Financial Statements are the heart beat of every small business; the core where money is coming in and going out. The stronger a small business owner has a grasp of their financial picture, the better to make important decisions for;
- Continue or end business operations
- Buying vs leasing (equipment, property, vehicles, etc.)
there are 4 main types of financial statements
- Balance sheet
- Income Statement
- Retained earnings/deficit
A balance sheet report consists of 3 basic categories;
- Retained Earnings
The balance sheet is the only financial statement providing a precise point of time within a calendar year. It gives the business a snapshot of their financial situation.
Note Retained Earnings for
Sole proprietor shows on a balance sheet as part of the owner’s equity (money and tangible items such as equipment) has invested into the business.
Corporations retained/deficit financial statement shows the amount of earnings available to pay dividends to shareholders and partners.
An income statement is also referred to as a profit and loss statement. This financial statement shows the businesses revenue and expenses during a specific reporting period. Here is where you find how revenues have changed into net income (profit or loss). The reason for an income statement is showing the business owner if money was made or lost during a specified reporting period.
Corporation retained earnings is the accumulation of net income during a specific time period which is often the year end reporting period. At the specified end period, net income or loss is transferred from the income statement (profit and loss account) to retained earnings. If the balance shows the retained earnings as negative it is referred as accumulated losses, retained losses or other similar terminology.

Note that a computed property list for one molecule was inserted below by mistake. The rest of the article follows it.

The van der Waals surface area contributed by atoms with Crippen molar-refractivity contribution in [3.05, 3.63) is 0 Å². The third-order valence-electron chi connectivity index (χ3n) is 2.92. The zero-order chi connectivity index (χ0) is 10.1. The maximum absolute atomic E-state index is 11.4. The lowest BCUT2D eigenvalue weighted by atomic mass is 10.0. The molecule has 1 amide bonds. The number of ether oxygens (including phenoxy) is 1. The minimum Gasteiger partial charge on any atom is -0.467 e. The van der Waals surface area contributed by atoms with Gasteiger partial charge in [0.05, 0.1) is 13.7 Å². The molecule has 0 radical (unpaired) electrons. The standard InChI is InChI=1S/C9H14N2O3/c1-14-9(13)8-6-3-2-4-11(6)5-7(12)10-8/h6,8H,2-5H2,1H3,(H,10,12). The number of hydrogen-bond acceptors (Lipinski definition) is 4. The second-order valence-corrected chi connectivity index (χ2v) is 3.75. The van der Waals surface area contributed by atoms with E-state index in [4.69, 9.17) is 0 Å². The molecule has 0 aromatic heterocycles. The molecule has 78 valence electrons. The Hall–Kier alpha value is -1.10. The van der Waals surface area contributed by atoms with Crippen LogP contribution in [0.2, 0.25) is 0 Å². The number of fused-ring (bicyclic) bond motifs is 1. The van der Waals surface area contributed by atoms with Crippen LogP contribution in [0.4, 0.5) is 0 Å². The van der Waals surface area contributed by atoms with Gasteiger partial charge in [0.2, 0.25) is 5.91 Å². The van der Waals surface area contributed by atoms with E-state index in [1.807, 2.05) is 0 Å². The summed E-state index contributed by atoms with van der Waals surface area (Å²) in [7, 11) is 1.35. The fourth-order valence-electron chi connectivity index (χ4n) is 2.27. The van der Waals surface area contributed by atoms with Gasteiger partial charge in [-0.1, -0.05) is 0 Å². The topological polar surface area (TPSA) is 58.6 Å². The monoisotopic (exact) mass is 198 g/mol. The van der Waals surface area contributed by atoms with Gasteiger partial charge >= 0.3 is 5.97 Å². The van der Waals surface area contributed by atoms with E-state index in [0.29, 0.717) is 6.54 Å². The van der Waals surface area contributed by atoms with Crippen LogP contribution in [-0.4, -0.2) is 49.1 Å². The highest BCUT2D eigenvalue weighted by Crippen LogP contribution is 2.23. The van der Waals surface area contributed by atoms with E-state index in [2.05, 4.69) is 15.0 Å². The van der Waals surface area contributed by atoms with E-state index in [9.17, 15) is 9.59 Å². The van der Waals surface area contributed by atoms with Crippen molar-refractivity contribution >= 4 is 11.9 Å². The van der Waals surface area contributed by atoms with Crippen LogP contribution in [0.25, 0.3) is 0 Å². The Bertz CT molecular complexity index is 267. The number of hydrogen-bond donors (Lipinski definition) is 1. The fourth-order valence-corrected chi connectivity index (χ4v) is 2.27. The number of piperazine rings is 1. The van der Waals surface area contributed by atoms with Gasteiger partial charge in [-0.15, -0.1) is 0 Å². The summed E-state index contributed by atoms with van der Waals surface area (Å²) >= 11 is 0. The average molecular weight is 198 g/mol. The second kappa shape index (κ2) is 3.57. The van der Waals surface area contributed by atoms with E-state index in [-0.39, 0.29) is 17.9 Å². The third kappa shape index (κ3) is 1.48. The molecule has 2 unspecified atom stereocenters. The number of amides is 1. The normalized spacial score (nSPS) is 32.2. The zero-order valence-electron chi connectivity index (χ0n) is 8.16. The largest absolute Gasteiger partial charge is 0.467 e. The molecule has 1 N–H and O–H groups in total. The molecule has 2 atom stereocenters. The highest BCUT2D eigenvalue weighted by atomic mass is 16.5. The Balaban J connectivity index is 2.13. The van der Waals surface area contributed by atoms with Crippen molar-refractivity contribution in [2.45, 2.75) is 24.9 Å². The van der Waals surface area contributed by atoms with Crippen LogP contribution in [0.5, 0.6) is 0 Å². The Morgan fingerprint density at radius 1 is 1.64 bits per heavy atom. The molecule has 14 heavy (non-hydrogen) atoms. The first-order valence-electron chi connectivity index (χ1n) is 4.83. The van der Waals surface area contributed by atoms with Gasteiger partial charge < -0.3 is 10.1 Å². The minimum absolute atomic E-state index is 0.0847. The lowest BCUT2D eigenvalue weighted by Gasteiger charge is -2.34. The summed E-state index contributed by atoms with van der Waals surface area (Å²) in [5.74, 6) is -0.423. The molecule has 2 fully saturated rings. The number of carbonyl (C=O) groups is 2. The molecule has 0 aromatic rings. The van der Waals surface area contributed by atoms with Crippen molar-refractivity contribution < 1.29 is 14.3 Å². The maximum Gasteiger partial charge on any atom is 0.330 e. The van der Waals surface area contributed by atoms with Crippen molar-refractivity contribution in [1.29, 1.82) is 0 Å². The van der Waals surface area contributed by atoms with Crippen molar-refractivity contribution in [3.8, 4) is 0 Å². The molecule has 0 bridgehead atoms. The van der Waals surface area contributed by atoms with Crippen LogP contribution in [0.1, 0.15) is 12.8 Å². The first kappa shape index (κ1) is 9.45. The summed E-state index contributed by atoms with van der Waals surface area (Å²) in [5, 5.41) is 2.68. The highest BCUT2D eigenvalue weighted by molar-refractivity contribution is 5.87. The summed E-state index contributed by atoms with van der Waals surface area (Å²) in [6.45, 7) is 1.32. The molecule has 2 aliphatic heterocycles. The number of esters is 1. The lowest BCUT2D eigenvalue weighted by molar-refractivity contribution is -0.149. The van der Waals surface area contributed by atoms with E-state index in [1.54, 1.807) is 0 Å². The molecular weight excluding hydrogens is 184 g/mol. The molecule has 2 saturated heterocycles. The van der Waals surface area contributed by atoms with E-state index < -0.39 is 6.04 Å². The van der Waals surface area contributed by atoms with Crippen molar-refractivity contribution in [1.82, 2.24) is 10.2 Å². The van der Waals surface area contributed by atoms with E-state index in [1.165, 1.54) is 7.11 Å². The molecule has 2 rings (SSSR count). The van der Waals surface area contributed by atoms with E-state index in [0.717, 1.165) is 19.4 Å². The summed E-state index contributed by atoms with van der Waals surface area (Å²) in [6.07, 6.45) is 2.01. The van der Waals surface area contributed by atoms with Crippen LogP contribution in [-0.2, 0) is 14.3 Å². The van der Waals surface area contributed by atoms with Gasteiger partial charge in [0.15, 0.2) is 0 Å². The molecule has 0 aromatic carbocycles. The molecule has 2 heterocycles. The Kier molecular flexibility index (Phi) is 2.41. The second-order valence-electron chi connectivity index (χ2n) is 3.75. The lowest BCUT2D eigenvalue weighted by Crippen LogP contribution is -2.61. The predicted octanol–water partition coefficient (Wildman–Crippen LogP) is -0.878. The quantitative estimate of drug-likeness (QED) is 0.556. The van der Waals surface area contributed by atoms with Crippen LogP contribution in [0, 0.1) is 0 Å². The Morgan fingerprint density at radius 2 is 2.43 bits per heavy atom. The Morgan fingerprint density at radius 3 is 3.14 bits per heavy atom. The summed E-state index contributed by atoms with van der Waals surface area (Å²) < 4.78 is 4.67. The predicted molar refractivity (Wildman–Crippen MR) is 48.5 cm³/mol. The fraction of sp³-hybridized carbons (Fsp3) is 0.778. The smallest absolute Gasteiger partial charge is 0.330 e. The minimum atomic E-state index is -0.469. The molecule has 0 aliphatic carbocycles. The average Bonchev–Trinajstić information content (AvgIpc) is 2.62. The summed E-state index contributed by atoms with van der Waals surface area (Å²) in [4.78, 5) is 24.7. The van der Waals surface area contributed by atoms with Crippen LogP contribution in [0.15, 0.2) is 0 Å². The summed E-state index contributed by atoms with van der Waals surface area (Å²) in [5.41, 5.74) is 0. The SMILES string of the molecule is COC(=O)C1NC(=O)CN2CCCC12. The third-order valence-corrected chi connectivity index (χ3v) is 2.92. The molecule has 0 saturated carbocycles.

Profits or credit balance can be capitalized by issuing bonus shares and distributed as dividends to shareholders. The remaining profits can be carried forward into the next fiscal reporting period. Dividends are only paid out when retained earnings has a positive balance at the specified time period such as Corporation year end.
The main purpose of a cash flow statement is the flow of cash in and out of the business. It provides a snapshot of the current operations which appear on the balance sheet. Cash flow statements are normally used for business operating, investing and financial performance. The main purpose of a cash flow statement is to help make decisions in the short term such as pay bills.
Example of cash flow statement
|Operation cash flow||$5,000|
|Investment cash flow||($1,500)|
|Financial cash flow||($1000)|
|Net Cash Flow||$2,500|
Are you struggling to understand any of your financial statements? Allow us to help you get a better grasp of your business financial picture. Banka & Company, CPA takes care of corporate year end Notice to Reader and Reviews. Contact us today to schedule an appointment with one of our accountants.